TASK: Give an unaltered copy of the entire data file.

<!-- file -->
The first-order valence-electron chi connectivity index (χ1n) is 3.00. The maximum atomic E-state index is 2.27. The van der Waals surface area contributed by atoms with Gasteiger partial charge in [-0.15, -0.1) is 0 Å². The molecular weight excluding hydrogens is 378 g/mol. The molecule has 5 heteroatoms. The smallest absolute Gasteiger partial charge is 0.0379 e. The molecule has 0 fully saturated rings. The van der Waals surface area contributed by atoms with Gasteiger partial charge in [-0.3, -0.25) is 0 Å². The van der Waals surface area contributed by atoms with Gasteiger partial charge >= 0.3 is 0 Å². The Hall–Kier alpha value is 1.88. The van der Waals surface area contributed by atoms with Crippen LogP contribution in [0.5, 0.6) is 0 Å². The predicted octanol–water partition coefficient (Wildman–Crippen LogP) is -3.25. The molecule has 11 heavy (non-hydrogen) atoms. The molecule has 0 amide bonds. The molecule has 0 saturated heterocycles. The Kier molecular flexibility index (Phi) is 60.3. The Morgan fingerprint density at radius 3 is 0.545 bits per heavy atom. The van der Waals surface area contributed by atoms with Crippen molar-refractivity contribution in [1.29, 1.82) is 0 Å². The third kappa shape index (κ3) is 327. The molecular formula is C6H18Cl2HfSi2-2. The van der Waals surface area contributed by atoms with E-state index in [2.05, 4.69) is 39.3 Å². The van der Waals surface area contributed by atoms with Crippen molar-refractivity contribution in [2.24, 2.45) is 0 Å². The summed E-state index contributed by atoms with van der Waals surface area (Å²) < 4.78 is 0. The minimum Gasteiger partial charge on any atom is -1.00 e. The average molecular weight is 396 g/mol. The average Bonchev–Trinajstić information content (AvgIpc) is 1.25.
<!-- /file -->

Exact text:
The first-order valence-electron chi connectivity index (χ1n) is 3.00. The maximum atomic E-state index is 2.27. The van der Waals surface area contributed by atoms with Gasteiger partial charge in [-0.15, -0.1) is 0 Å². The molecular weight excluding hydrogens is 378 g/mol. The molecule has 5 heteroatoms. The smallest absolute Gasteiger partial charge is 0.0379 e. The molecule has 0 fully saturated rings. The van der Waals surface area contributed by atoms with Gasteiger partial charge in [-0.3, -0.25) is 0 Å². The van der Waals surface area contributed by atoms with Gasteiger partial charge >= 0.3 is 0 Å². The Hall–Kier alpha value is 1.88. The van der Waals surface area contributed by atoms with Crippen LogP contribution in [0.5, 0.6) is 0 Å². The predicted octanol–water partition coefficient (Wildman–Crippen LogP) is -3.25. The molecule has 11 heavy (non-hydrogen) atoms. The molecule has 0 amide bonds. The molecule has 0 saturated heterocycles. The Kier molecular flexibility index (Phi) is 60.3. The Morgan fingerprint density at radius 3 is 0.545 bits per heavy atom. The van der Waals surface area contributed by atoms with Crippen molar-refractivity contribution in [1.29, 1.82) is 0 Å². The third kappa shape index (κ3) is 327. The molecular formula is C6H18Cl2HfSi2-2. The van der Waals surface area contributed by atoms with E-state index in [2.05, 4.69) is 39.3 Å². The van der Waals surface area contributed by atoms with Crippen molar-refractivity contribution in [2.24, 2.45) is 0 Å². The summed E-state index contributed by atoms with van der Waals surface area (Å²) < 4.78 is 0. The minimum Gasteiger partial charge on any atom is -1.00 e. The average molecular weight is 396 g/mol. The average Bonchev–Trinajstić information content (AvgIpc) is 1.25.